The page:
Saturday, July 24, 2010

The Rock of Cashel


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All of the Pints and Chips are slowing me down and I'm way behind. In the bar of the hotel we're at (The Carrigaline Court Hotel - a Ramada Inn-esque 80s looking place), they've been showing the darts championship and we've watched it that last couple of nights. Watching darts is incredibly boring, but after awhile it's really mesmerizing. It's totally distracted me. Or the Pints and Chips have.

On Thursday the 22nd (of July, in 2010) we left Dublin, went to the airport and rented a lovely Fiat from the nice people at Europcar. Somehow they screwed up, or refused to recognize our sovereign rights as U.S. citizens, and gave us a car with the steering wheel on the wrong side and then expected us to also drive on the wrong side. Also shift with our left hands. Completely inexcusable.

driving on the wrong sidethe wrong side of the road

Neither of us had ever driven on the wrong (i.e. left-hand) side of the road before. It was the one thing about our trip that had me freaked out for weeks. Before we left, an English friend of a friend who's lived in the States for years said "oh, it's not bad, but every so often you forget what you're doing and find that you've switched lanes and are heading into oncoming traffic."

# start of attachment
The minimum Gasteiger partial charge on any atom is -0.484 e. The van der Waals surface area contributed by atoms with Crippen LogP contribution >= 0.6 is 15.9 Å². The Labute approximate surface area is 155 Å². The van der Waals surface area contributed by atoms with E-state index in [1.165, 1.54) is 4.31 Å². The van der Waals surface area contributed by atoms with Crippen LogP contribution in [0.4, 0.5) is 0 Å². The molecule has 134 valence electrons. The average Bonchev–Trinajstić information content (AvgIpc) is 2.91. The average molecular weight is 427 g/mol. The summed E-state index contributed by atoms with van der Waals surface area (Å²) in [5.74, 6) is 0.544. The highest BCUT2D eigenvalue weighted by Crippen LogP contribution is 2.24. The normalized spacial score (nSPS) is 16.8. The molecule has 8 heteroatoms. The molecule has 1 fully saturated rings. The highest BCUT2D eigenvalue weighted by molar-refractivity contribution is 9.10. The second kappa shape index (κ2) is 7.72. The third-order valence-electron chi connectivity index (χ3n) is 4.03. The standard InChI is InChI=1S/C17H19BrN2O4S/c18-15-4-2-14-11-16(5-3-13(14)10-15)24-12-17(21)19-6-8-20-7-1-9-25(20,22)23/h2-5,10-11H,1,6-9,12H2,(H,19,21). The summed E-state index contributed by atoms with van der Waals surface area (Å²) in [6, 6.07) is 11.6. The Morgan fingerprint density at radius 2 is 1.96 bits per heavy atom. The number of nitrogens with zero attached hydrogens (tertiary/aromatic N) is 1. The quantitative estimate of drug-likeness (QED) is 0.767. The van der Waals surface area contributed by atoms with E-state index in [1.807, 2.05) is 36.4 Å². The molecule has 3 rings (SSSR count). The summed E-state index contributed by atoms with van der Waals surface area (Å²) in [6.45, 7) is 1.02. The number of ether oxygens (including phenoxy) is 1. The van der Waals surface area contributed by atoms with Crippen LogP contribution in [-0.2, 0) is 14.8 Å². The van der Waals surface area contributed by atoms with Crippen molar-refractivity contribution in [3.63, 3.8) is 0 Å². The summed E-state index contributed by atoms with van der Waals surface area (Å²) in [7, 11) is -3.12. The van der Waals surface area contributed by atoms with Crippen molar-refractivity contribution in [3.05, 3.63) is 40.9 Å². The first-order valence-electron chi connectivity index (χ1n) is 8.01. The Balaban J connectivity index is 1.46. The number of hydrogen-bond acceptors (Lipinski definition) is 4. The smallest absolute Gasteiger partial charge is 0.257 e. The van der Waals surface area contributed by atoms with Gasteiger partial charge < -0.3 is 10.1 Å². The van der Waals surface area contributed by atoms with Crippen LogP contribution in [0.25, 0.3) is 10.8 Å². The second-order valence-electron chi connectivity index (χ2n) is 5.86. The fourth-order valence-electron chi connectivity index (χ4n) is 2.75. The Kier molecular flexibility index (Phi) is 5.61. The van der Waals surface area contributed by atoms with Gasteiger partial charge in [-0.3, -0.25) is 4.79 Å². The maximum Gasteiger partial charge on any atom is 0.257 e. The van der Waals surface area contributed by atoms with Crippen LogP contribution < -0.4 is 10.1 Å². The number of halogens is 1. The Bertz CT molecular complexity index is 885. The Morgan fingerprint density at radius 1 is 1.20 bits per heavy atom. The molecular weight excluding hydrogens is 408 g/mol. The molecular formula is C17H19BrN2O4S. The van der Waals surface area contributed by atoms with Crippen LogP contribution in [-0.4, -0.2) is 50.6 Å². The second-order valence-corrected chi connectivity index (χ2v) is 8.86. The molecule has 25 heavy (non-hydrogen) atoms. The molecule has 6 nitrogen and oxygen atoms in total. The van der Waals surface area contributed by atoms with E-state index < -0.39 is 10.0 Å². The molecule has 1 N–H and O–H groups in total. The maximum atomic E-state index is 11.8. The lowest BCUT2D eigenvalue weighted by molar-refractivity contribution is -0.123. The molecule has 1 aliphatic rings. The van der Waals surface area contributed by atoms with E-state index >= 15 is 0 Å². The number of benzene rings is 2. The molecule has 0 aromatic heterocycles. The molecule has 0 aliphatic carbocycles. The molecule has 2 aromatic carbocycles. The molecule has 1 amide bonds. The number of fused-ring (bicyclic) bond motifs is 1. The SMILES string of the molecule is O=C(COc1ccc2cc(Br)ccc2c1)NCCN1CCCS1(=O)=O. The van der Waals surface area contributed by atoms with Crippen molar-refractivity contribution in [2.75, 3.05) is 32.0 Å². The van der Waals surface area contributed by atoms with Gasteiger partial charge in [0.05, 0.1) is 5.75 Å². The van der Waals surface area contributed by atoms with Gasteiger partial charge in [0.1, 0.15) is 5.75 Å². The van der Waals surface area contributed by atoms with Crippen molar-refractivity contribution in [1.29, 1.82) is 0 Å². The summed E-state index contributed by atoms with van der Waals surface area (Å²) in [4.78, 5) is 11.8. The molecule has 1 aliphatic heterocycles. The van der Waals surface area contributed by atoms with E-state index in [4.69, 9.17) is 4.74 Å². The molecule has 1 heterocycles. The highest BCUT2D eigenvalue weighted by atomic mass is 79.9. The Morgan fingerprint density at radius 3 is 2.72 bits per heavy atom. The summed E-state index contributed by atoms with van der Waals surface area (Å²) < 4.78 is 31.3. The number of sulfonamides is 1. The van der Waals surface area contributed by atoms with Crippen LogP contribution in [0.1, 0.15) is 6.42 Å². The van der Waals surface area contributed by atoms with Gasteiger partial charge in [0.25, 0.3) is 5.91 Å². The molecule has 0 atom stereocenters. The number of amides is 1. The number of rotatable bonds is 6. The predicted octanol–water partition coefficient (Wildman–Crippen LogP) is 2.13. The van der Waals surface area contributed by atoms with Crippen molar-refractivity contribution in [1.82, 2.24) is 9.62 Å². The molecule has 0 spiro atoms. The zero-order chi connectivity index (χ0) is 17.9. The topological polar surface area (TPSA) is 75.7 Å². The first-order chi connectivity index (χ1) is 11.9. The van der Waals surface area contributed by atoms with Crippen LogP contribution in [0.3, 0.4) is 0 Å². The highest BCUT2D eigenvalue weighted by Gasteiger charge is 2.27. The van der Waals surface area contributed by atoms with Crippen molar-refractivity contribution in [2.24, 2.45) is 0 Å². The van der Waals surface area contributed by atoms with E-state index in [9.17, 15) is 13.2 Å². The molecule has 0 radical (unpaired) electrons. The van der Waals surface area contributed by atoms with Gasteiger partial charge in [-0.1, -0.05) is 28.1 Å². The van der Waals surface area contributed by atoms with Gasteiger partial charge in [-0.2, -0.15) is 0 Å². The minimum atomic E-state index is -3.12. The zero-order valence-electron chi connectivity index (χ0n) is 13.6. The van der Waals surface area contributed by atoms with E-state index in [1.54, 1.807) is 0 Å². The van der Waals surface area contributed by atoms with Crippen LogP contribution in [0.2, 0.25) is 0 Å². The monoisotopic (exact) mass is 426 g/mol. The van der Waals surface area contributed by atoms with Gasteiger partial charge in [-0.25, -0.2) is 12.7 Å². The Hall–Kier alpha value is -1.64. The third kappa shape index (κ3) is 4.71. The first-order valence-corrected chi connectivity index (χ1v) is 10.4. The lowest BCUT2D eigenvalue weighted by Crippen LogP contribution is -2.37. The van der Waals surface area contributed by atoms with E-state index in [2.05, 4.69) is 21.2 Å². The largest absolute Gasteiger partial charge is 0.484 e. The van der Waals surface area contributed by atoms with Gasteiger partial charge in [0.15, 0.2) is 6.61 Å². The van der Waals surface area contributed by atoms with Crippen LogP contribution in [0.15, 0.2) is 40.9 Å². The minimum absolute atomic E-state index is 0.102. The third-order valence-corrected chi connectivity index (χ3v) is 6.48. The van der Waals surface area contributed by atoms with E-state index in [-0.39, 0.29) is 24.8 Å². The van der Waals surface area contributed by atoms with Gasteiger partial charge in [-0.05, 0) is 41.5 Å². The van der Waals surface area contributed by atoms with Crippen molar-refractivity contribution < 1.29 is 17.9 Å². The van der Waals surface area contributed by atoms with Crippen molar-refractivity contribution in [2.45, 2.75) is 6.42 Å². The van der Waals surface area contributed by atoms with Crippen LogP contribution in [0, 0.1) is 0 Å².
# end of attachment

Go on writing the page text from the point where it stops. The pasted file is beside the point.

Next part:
Which is actually true. However, it does get easier. The key is not to think and just allow the body to do it's thing. Except, you do have to actually think "drive on the left" and "left turn easy, right turn hard" and "that person isn't in my lane, I'm in their lane".

The absolute worst part is that once you exit the highway (or rather Motorway, or the smaller National roads) you get onto Rural roads, which are incredibly narrow, and one lane each way. Most of the time it feels as if there is no margin between you and the other lane or you and the shoulder, which switches from asphalt immediately into grass or hedges.

And the roads are curvy, and the speed limits are often 80km/h (50mph) which feels completely unreasonable. I wish I could have recorded the particular road we were on today (specifically, R600, between Cork and Carrigaline) because it was fast and curvy and boxed in by hedges, shooting through tunnels of trees. Really, it was incredibly fun.

When we rented the car, I had to do the walkaround to check for damage and I noticed that the left side of the car had lots of scratches, but that the right side didn't. I now understand why.

Anyway, on the 22nd we went down to Cork, and on the way from Dublin, we stopped in Cashel, to see the picturesque Rock of Cashel, the ruin of a (mostly) 12th century castle. We didn't go in, but we walked around just to see what was around. Coming over the rise of the hill, we saw the most amazing sight.

Hore Abbey (rock of cashel)

Without getting too lathered up about it, this was one of the most remarkable things I've ever seen. I guess if one is from or spends enough time in the old world, one gets jaded by castles and rolling hills and farms, but I'm a simple man from the suburbs of southern California. This was the stuff of deeply lodged cultural memory, the stuff of semi-forgotten movies about wizards and kings. The sort of thing that doesn't really exist. Except, apparently, it does.

(The ruin is of Hore Abbey, a 12th century Cistercian monastery).



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